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Friday, August 2, 2013

Some thoughts about Continuum 2.09- Seconds

Tonight's episode of Continuum posed a few interesting questions.  First, if you had the opportunity to take out someone who would eventually commit mass murder, do you do it?  Second, can people change their path in life?  Third, what is the appropriate balance between order and freedom?

Taking the first question, Keira discovers what we have known for some time: Julian is Theseus.  In Keira's time, Theseus is the boogeyman.  He is a mass murderer who is bent on killing anyone who opposes his radical agenda.  As such, she has an intense and burning hatred directed at him, which is understandable.  I can even understand her actions, even if I cannot condone them.  From her point of view, killing Julian would save the lives of tens of thousands of people in the future, including friends of her parents.  But, is that a good enough reason to kill him now?  Carlos argues that it is not and Alec points out that Keira has said that he is not bound to take the same path, so he asks why she cannot extend that to Julian?  The other problem is that by not killing Julian, did Keira somehow set him on the path to become the mass murderer that she so fears?  Julian seemed ready to follow a different path before Keira and the police officers took him from the hospital.

This leads directly into the second question: can we change our path in life?  Keira is insistent that Alec can but that Julian cannot.  This is logically inconsistent, but understandable once her feelings toward Julian are taken into account.  The problem is that both Julian and Alec are being manipulated by people from the future for their own purposes.  Liber8 is trying to steer Julian in the direction of Theseus again and Kellogg is trying to steer Alec towards becoming the corporate head.  Keira is trying to help Alec avoid that future and hopefully will grant Julian the same consideration.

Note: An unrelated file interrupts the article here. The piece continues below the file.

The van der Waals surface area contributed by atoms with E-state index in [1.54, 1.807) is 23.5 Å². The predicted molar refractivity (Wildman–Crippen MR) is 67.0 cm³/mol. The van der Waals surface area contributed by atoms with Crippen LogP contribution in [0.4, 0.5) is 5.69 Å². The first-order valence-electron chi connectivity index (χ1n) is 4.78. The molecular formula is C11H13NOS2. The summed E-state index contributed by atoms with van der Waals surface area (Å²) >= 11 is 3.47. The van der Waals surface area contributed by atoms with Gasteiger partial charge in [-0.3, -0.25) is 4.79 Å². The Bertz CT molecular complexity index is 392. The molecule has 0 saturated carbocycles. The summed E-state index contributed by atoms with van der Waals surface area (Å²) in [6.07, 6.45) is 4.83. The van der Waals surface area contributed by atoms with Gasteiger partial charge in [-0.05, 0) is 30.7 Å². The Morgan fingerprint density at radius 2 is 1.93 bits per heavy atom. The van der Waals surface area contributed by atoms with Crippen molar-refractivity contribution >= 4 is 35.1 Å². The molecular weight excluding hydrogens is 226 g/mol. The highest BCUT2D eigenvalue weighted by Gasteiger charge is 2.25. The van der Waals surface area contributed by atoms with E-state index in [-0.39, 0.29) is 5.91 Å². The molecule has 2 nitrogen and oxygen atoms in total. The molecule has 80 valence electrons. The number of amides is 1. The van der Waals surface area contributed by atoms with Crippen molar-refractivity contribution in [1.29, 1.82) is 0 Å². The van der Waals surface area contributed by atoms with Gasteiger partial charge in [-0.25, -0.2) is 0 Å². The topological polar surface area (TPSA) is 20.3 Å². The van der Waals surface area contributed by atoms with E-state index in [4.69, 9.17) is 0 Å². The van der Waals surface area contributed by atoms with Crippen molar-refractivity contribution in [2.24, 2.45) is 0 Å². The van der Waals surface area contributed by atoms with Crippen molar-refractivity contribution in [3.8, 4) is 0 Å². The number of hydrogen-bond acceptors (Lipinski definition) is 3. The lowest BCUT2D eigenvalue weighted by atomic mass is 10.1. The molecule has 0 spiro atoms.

The last one is the most complicated.  Keira speaks of the future and a justice system where humans are basically taken out of the equation, thereby removing a source of corruption.  The problem is that a system like that is not a good system.  While granting the notion that human involvement can corrupt the system, the same presence also gives the justice system a needed element of mercy and flexibility.  Then we also have the fact that the police squad which is trying to stop Liber8 is now under the control of a corporation that is not bound by the same rules and regulations that they were before.  This is never a good thing.  While the system, like anything human made, is flawed, it is not a bad system.  It may be slow to respond to new threats, but it does serve to protect freedoms, even if they are not protected as thoroughly as some might wish.  Witness the future justice system, where people are made into more or less mindless automatons and slaves because they cannot pay their bills or whatnot.  Methinks that the punishment so does not fit the crime.